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Grateful Dead Music Forum

A place to talk about the music of the Grateful Dead 

 #86154  by modz
 Thu Sep 02, 2010 5:35 pm
tigerstrat wrote:
modz wrote:P.S. also don't point it at your vocal microphone.
More importantly, don't point your vocal mic at your guitar speaker. Difficult to not point the cab at your mic when that's also where your ears are going to be.

Cool wedge cab!
I generally stand 2 feet back from my mic unless singing. At the last show the sound man had me point the back of my mic straight at the monitor and the element is pointing up at almost a 45 degree angle. It looks strange but I was really able to get my vocals loud in the monitors and less instruments bleed too. I love finding new gems of information:) I know about axis etc but there are so many things to think about while playing like, don't fall down.
Thanks.
T
 #86159  by bcresci
 Thu Sep 02, 2010 6:41 pm
I actually use the ampwedge and have been happy with it. To get the right amount of tilt, I shove it way down under the amp. Using a 2x12 vertical cab. The ampwedge is tough and light.
 #86165  by JonnyBoy
 Thu Sep 02, 2010 10:25 pm
Think about all the death beams at the early 70's shows with the Wall of Sound. No where to run, no where to hide. :shock:
 #86171  by SarnoMusicSolutions
 Fri Sep 03, 2010 6:27 am
JonnyBoy wrote:Think about all the death beams at the early 70's shows with the Wall of Sound. No where to run, no where to hide. :shock:

I talked to a friend who was at some WOS shows, and he said at one fairground show, he was nearly a half mile away and the sound was clear as a bell. Hmmmmm..... I don't think the WOS was all that loud, so I don't think they killed people. But I bet that for each tower/array, like Jerry's for example, there probably was a very narrow zone right in front of his rig where it was exceptionally bright.


Brad
 #86233  by JonnyBoy
 Fri Sep 03, 2010 10:56 pm
they also used crossovers too, from what I thought I read about it they would split the frequencies into the different sized speakers. Maybe that was just vocals....either way that would cut down on death beams. But I couldn't imagine that set up being quiet. maybe with all the surface area they had moving air, it didn't have to be blistering loud. The D-120 can get loud though, maybe not like an E120, but still loud.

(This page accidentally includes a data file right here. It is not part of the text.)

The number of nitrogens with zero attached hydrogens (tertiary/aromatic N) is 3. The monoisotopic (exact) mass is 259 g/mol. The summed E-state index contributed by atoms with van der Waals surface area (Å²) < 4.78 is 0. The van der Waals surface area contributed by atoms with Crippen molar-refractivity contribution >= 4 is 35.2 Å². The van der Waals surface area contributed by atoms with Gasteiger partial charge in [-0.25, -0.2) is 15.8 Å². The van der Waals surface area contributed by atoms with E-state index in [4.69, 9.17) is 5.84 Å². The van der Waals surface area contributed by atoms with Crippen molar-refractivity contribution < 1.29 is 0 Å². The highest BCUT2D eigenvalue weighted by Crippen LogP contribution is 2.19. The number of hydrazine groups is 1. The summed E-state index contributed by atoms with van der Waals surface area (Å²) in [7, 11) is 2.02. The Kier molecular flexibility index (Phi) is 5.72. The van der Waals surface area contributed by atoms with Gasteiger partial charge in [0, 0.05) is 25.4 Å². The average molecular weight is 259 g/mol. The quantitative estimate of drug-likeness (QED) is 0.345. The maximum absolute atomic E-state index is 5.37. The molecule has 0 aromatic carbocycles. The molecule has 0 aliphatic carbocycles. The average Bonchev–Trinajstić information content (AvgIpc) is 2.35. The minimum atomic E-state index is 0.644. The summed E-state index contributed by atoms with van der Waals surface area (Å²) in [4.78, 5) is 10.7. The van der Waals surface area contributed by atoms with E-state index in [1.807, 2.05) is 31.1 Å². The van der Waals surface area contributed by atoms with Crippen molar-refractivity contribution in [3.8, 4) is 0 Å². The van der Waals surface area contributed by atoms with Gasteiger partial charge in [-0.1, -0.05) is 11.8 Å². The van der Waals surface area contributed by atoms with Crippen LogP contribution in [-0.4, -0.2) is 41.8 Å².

I have heard that claim about the wall of sound also, that it had a throw beyond its actual application up to a 1/2 mile. I can't imagine it being crystal clear after that much distance traveled, but it may have been for all I know :smile: .
 #95490  by helio
 Fri Mar 18, 2011 12:23 pm
I'm running two Sound Scaper 1x12s, stacked vertical. Using the on-the-floor-tilted model:

Prototype solutions for this:

- Old Maxon OD-9 under the bottom cab to provide tilt

- 4 rubber bands at each corner, on top of bottom cab, to keep top 1x12 from sliding off the back of the bottom cab.

This prototype served very well for two gigs, but I decided to give the poor OD-9 a break. Home Depot gave me the solutions:

- Tilt now provided by 2 industrial size door stops (wrapped in black gaffer tape to cover the awful yellow. Gives a 2" tilt clearance, which for our stage setups so far, fits pretty nicely with Brad's recommendations regarding the aiming of death rays, etc...

- Top cab now kept from sliding off bottom cab by a piece of the thin rubber matting you'd buy to keep a rug in place on a hardwood floor.

A combo that works wonders!

Door stops:

http://www.homedepot.com/webapp/wcs/sto ... reNum=2583

Rubber matting:

http://www.homedepot.com/Flooring-Area- ... ogId=10053
 #95500  by Stone
 Fri Mar 18, 2011 5:07 pm
I like the wedge HT style cab! Nice, I just started building a 1x12 HT style with a much less aggressive angle since it will sit atop a rack or some other type of case. Or if i want to use it old skool i can just rotate it. As a cabinet builder by trade i pretty much get free material and do it in the shop or on-site where im already set up. I just need to get some speaker clamps now.